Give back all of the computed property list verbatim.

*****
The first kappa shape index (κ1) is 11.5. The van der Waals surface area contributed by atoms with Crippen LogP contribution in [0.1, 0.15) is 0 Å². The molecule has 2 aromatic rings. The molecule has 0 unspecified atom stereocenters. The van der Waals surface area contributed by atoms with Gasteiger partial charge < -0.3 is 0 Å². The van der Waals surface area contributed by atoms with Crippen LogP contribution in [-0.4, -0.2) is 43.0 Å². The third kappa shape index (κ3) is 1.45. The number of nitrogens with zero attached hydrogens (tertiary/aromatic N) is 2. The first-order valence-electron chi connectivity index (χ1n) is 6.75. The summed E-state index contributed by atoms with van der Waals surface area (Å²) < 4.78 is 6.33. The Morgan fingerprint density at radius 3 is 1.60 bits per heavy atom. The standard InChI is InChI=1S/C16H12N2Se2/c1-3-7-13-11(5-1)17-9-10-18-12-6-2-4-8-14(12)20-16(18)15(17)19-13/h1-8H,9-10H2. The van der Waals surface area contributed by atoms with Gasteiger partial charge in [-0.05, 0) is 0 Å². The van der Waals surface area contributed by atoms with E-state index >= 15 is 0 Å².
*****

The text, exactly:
The first kappa shape index (κ1) is 11.5. The van der Waals surface area contributed by atoms with Crippen LogP contribution in [0.1, 0.15) is 0 Å². The molecule has 2 aromatic rings. The molecule has 0 unspecified atom stereocenters. The van der Waals surface area contributed by atoms with Gasteiger partial charge < -0.3 is 0 Å². The van der Waals surface area contributed by atoms with Crippen LogP contribution in [-0.4, -0.2) is 43.0 Å². The third kappa shape index (κ3) is 1.45. The number of nitrogens with zero attached hydrogens (tertiary/aromatic N) is 2. The first-order valence-electron chi connectivity index (χ1n) is 6.75. The summed E-state index contributed by atoms with van der Waals surface area (Å²) < 4.78 is 6.33. The Morgan fingerprint density at radius 3 is 1.60 bits per heavy atom. The standard InChI is InChI=1S/C16H12N2Se2/c1-3-7-13-11(5-1)17-9-10-18-12-6-2-4-8-14(12)20-16(18)15(17)19-13/h1-8H,9-10H2. The van der Waals surface area contributed by atoms with Gasteiger partial charge in [-0.05, 0) is 0 Å². The van der Waals surface area contributed by atoms with E-state index >= 15 is 0 Å².